They’ve got a cunning plan. Angela Merkel and Francois Hollande are heading to Moscow today to meet with Vladimir Putin in a bid to end the fighting between Ukrainian troops and pro-Russian separatists that has flared in recent weeks. Details have not yet been released, but Petro Poroshenko says the plan raises “hope for a ceasefire,” and Hollande assures that the proposal is “based on the territorial integrity of Ukraine.” Many expect it to provide greater autonomy for a large swath of the eastern region.
Amman wasn’t bluffing. Jordanian fighter jets have begun bombing targets in Iraq to bolster U.S.-led airstrikes against the militants. Jordan’s foreign minister says it’s just the “beginning of our retaliation” following the gruesome murder of a captured pilot. The strikes reportedly destroyed training centers and weapon storage facilities — and reportedly killed an American woman being held hostage. King Abdullah II has visited the pilot’s family, citizens are writing deadly messages on missiles, and the nation is hell-bent on fighting ISIS “with everything [they] have.”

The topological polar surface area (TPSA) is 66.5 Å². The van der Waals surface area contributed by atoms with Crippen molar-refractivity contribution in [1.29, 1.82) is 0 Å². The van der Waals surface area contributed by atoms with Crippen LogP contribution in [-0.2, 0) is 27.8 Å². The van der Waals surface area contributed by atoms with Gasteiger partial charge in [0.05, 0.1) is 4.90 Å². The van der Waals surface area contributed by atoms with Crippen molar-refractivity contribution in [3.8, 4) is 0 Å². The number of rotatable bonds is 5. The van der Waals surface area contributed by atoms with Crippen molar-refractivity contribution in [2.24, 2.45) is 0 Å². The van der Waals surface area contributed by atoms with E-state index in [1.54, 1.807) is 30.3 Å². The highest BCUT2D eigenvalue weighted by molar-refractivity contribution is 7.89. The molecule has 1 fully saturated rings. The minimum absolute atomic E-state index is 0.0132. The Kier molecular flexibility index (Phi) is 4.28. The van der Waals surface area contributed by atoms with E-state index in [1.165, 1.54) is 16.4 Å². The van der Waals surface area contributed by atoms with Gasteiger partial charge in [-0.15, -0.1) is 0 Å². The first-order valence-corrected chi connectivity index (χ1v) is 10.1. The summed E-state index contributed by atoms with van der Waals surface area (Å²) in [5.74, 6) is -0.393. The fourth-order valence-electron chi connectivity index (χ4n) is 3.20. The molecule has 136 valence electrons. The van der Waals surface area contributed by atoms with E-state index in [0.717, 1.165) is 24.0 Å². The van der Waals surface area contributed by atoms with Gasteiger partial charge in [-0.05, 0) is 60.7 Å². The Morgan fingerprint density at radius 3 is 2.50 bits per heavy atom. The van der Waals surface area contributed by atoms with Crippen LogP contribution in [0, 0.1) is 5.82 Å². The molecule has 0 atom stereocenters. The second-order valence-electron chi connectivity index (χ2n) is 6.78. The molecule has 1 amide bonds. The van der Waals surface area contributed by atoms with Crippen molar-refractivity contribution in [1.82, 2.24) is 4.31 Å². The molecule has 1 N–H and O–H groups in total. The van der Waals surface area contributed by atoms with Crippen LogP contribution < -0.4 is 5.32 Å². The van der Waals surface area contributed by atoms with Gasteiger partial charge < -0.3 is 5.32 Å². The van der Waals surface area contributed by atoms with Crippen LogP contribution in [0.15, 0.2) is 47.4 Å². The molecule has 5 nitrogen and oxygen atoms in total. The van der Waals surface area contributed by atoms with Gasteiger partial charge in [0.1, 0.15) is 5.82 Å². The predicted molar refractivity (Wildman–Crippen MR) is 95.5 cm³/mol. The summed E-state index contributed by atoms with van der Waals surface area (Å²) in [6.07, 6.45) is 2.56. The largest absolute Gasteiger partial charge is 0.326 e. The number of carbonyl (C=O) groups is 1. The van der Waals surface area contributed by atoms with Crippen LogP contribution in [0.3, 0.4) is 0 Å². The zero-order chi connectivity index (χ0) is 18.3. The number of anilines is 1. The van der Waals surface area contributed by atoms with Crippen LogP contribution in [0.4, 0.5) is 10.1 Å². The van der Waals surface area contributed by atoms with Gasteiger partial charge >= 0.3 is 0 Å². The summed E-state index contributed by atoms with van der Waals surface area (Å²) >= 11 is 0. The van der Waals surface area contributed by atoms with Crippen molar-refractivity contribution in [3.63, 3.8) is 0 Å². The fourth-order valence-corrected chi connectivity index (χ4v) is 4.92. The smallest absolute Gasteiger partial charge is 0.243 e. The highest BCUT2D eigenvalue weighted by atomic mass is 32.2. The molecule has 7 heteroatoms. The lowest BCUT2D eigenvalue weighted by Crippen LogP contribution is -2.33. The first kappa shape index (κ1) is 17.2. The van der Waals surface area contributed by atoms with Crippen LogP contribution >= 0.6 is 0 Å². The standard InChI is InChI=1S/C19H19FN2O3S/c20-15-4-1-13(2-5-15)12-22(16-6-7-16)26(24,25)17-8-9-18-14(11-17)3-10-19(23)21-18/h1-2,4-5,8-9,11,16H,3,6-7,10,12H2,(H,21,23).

Tony Abbott’s having a bad week. Conservatives want him gone, and he’s relying on potential liberal challengers to keep the wolves at bay. He’s come out swinging, calling for a united front and insisting his foreign minister, Julie Bishop, will convince others to vote down next Tuesday’s motion. But her support has been lukewarm, and Abbott’s critics say he’s misrepresenting her intentions. A poll out today suggests the public would prefer Bishop or Malcolm Turnbull at the helm, so Australia may soon have its fourth prime minister in five years.
Alexis Tsipras says Greece will take no more lectures. (DW)
Africa Cup of Nations semi-final matchup becomes a ‘war zone.’ (BBC)
NY train was not speeding before crash. (Reuters)
TransAsia pilots suffered repeated stall warnings. (CNN)
Oregon governor embroiled in scandal over fiancée. (LA Times)